Today, ten years later, I share with you a birthday memory that was honestly truly iconic. I’m not joking in the slightest. My 7th birthday had the 1st grade TALKING.
It was 2007, my mom had just gotten off the plane from the Philippines. She was pushing the luggage cart when she said, “Daniele, we made the invitations for your party! They’re reeeaaallyy nice. It’s princess-y and-”
At this point, we hadn’t really planned anything for my birthday.
I was jumping alongside her to match her adult-pace. “Does it have sparkles?!”
“No,” she said, “but we can put sparkles on them if you want!”
We got home and she showed me this:
She explained that she was planning this extravagant party at the community centre gym, where everyone would have to dress up like royalty, and everyone would have to do the waltz. I invited everyone in my class, my mom’s friends, the neighbourhood kids, and my teacher. As far as I knew, it was going to be the party of the century.
My cousin did my makeup and tried to bipity bopity boo my thick hair as best she could. She even cut the straps of the tank top (devastating!!) that I was wearing underneath the dress. It took so long that I was even late to my own party. My dad drove us to the community centre. There was snow and slush on the pavement so my dad picked me up, my pink parka over that huge Cinderella dress spilling over his arms, and he ran me inside.
The people that worked at the front desk saw us and kept saying”A princess is here!”
He set me down at the gym doors. Then, of course, I made my grand entrance.
If it’s difficult for you to picture a bunch of itty bitty first graders creating a path for me to walk through (like a wedding), lucky for you, there are pictures. I don’t really remember the rest of the party but here are some bullet points:
- Even though this whole party was a Filipino tradition, we stuck to our Canadian customs and just had pizza; it’s my favourite pizza anyway.
- My cousin had taken me to the bathroom because my mom was afraid I wouldn’t know how to go with the dress on. And I didn’t. It took so long that by the time I got back to the party, all the pizza was gone. Keep in mind the massive headcount. My mom gave me a frozen pizza.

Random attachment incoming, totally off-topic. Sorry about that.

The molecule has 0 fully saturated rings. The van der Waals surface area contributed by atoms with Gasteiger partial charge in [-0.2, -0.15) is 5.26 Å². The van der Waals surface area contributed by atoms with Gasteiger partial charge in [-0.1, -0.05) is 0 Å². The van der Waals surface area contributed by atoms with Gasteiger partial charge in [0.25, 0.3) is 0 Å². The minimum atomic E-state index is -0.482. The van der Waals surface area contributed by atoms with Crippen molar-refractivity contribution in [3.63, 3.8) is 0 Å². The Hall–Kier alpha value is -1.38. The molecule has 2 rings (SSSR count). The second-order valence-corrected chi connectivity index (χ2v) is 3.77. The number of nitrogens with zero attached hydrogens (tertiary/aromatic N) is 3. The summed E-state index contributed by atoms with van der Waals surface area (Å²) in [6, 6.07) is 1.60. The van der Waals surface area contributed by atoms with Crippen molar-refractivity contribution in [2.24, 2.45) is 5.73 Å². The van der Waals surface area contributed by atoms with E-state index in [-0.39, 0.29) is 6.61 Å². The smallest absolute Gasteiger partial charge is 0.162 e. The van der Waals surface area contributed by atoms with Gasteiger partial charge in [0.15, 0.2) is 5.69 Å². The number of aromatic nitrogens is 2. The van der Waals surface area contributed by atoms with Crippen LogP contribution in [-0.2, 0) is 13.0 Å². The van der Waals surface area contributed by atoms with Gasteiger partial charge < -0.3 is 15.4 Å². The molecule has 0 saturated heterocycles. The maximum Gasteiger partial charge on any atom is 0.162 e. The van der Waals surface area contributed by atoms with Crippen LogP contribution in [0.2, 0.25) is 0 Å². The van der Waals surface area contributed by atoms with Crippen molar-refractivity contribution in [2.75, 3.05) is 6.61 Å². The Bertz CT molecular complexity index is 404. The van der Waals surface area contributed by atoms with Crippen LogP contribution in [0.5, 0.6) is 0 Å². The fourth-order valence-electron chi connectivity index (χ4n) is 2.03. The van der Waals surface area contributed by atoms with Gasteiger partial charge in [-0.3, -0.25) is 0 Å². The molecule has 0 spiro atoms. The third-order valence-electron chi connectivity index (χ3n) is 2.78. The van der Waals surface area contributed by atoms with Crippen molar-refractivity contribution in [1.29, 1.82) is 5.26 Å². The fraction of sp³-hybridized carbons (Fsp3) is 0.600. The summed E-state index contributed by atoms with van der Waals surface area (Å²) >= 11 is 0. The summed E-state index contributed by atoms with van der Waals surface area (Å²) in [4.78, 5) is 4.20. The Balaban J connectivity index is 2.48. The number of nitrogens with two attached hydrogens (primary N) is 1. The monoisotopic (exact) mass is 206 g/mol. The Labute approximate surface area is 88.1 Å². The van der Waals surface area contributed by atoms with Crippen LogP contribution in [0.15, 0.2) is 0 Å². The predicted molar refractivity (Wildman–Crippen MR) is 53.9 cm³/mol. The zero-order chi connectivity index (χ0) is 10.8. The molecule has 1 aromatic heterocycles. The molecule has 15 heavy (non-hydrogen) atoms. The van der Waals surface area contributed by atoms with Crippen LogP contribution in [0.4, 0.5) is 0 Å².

- My Uncle Willie, a legendary magician, performed his famous magic tricks to a crowd of stunned kids. *He’s been doing magic for all my childhood parties, by the way. It’s great.
- My cousin’s friend, Dave, can be seen in the brackground of every photo (almost all of which I can’t find for the life of me and trust me, I’ve spent the past few days looking all over)
Then, my mom taught everyone to waltz. Meaning, my whole first grade class and all the neighbourhood kids had their first slow dance at my 7th birthday party. My mom did her best to pair the boys and girls but, you know, cooties. I danced with not one but two boys. We laughed about it the whole time. A bunch of streamers caught onto the back of my dress and the boy held them said I was a dragon and he was holding my tail. Swooon! My kid mind thought it was oh so romantic.
Of course, my mom was the real MVP. Not only did she plan the whole party, she made the most extravagant cake any child could ever ask for, made this glorious balloon arrangement, AND she taught everyone how to to the waltz. My brothers and I didn’t have too many birthday parties growing up but when we agreed to have them, my mom did not stop at 95%. Even now, 10 years later, I’m having a “chill, PJ hangout with some friends” and she said “anak, please give me a chance to plan this party.” So now our little hangout is, what she thinks and what I’ve come to realize, a proper 17th birthday with s’mores, fondue, a naked cake, and more. I even insisted she doesn’t have to whip out her collection of china for a tea party; my friends and I don’t really like tea.
Now it’s ten years later and look just what a decade can do.